Breaking the Silence about Kids and Mental Illness 

Just today I gently reminded my young son that one of the most important jobs I have is to help him grow. That is why, I explain, as parents we pay attention to caring for his whole body as he grows, including his brain and his mental health. There’s a lot of talk about helping our kids succeed in life. But what we are talking less about is how to support our children’s mental health so that they will have the mental resiliencey to flourish. 

I admit that the main reason mental health is on my radar as a parent to a young child is because we know he is at an increased risk for developing a mental illness such as depression, anxiety, addiction, and bipolar disorder because both sides of the family have experience with a diagnosis. So we feel morally responsible for taking protective and proactive measures. Given that twenty percent of Americans experience a diagnosed mental illness, it appears that my family is not alone in navigating raising a child who is at increased risk.

When it comes to good brain hygiene or mental health basics, in addition to enough sleep and healthy foods, for us as a family three areas of intentional management with our child are key: quality relationships, regular exposure to the outdoors and nature, and limited exposure to addictive electronic games. We make family dinner and conversation a daily ritual, strengthening our emotional connections and bonds. We choose opportunities for education and recreation that regularly expose our child to the healing and renewing properties of nature. We talk to our child about the importance of setting limits on screen time and we closely monitor exposure to addictive digital games.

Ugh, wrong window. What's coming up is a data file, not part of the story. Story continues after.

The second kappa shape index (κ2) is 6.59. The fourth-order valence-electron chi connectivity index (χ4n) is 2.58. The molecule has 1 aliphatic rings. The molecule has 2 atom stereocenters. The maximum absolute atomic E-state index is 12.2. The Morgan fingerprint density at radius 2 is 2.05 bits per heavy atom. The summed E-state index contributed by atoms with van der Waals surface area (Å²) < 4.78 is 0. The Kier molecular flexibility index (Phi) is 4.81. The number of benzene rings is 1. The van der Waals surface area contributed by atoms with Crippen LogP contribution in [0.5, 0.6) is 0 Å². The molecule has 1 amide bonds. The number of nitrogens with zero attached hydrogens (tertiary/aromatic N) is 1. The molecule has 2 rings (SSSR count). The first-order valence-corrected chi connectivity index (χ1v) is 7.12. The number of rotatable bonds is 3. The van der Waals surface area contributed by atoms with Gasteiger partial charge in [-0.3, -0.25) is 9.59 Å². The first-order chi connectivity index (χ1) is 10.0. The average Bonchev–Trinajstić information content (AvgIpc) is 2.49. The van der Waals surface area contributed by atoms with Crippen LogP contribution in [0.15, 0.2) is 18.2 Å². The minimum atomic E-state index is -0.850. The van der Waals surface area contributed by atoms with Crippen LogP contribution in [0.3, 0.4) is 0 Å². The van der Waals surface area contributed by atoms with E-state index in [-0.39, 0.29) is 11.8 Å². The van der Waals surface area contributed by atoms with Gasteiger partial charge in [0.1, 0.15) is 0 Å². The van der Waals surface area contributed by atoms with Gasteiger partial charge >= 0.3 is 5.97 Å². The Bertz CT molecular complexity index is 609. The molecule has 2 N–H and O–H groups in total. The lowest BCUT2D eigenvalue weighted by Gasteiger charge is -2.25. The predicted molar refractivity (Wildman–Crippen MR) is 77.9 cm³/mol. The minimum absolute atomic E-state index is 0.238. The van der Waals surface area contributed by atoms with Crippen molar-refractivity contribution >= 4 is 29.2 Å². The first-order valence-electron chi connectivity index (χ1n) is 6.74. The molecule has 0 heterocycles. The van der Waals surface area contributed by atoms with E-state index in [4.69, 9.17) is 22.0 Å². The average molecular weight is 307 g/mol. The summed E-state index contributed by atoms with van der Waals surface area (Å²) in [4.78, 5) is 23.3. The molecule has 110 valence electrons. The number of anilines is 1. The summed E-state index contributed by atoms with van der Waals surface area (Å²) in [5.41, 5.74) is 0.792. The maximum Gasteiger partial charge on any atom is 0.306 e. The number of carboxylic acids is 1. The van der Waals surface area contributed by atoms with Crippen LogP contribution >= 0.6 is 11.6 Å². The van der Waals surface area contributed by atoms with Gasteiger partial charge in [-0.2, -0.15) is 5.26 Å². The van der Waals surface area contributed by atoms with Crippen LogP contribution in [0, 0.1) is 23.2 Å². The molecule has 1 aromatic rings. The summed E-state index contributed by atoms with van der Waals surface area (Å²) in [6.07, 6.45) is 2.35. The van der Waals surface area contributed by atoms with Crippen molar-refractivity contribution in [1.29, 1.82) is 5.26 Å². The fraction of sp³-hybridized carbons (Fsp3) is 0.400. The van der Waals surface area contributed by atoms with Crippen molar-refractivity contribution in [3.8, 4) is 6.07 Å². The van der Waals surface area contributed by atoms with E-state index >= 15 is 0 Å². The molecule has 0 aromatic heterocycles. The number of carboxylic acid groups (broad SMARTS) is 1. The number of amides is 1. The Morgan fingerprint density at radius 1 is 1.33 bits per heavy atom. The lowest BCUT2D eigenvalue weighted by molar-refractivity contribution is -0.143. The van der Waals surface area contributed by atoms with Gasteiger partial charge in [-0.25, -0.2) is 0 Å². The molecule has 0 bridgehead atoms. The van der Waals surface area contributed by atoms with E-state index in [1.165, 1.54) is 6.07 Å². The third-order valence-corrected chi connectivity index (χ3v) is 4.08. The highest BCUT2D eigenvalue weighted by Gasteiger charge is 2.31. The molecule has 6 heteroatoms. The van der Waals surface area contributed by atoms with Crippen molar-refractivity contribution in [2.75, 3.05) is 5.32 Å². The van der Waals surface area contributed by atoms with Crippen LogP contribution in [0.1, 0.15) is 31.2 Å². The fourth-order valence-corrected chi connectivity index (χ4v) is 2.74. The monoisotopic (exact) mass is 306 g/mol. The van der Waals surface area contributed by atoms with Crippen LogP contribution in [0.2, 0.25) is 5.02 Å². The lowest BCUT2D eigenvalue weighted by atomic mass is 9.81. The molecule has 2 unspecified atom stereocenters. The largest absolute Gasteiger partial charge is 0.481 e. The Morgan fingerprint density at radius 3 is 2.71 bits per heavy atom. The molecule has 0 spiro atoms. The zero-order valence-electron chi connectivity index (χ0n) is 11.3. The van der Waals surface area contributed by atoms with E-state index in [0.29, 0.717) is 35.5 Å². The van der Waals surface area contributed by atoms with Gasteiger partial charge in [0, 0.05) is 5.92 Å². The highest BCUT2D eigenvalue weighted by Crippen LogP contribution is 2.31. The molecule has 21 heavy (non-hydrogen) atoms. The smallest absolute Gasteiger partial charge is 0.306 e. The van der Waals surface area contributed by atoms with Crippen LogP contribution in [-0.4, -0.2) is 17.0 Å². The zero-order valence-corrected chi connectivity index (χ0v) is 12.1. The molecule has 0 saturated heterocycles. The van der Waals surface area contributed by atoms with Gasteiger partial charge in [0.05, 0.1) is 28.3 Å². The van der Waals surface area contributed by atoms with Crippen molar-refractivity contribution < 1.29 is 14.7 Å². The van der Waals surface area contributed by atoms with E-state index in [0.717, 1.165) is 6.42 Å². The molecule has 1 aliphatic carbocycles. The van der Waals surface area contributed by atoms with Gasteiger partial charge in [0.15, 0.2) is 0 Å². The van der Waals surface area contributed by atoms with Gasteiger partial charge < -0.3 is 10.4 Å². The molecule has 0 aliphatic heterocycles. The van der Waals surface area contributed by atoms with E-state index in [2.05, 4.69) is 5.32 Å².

All of this is very intentional and we don’t know for sure it will work in the end. I’ve been following research that tracks the correlation between positive mental health and close family bonds, time in nature, and less time plugged into electronics. What I can tell you is that so far setting our focus as a family in these three areas of relationships, outdoors and nature and limits on electronics has helped to guide us on a path that feels life-giving. We don’t always meet our own expectations. Sometimes we solo off and eat snacks instead of a meal. Sometimes we stay inside on a beautiful day. Sometimes we let the usage of electronics go unchecked. But when these things happen, it doesn’t feel good. Instead, it feels very good when we honor our family sabbath on Sunday, electronic free day, and go to church, have a picnic outside and go for a walk in the woods.

Maybe what we are stumbling into is some sort of brain diet for kids. Or to say it another way, mental health hygiene for families with children. As I’ve come to embrace my family of origin’s own mental health history, sharing my stories in my book Blessed are the Crazy: Breaking the silence about mental illness, family and church, I find myself thinking more about the future and less about the past. What I’ve learned is that sometimes severe mental illness can be prevented. This is a great desire growing within me and an audacious dream that I have: to some day prevent severe mental illness in children. 

I believe that since we know so much more now about mental health, that we have a great opportunity to take what we have learned and apply this knowledge to help future generations so that there is less stigma and less suffering related to mental illness and more acceptance and compassion. When I talk to my son about how much we care for him, including his brain, I think he gets it. He wants to grow big and strong, so now he knows that includes his mental health, too. 

Published by Sarah Griffith Lund

Leader, preacher and author of *Blessed are the Crazy: Breaking the Silence About Mental Illness, Church and Family*

One thought on “Breaking the Silence about Kids and Mental Illness 

  1. While I appreciate your ambitious goal of eradicating mental illness for future generations, I look at the evidence both in the Bible and science and come to a different conclusion. Still, you are clearly on the right track promoting better mental hygiene.

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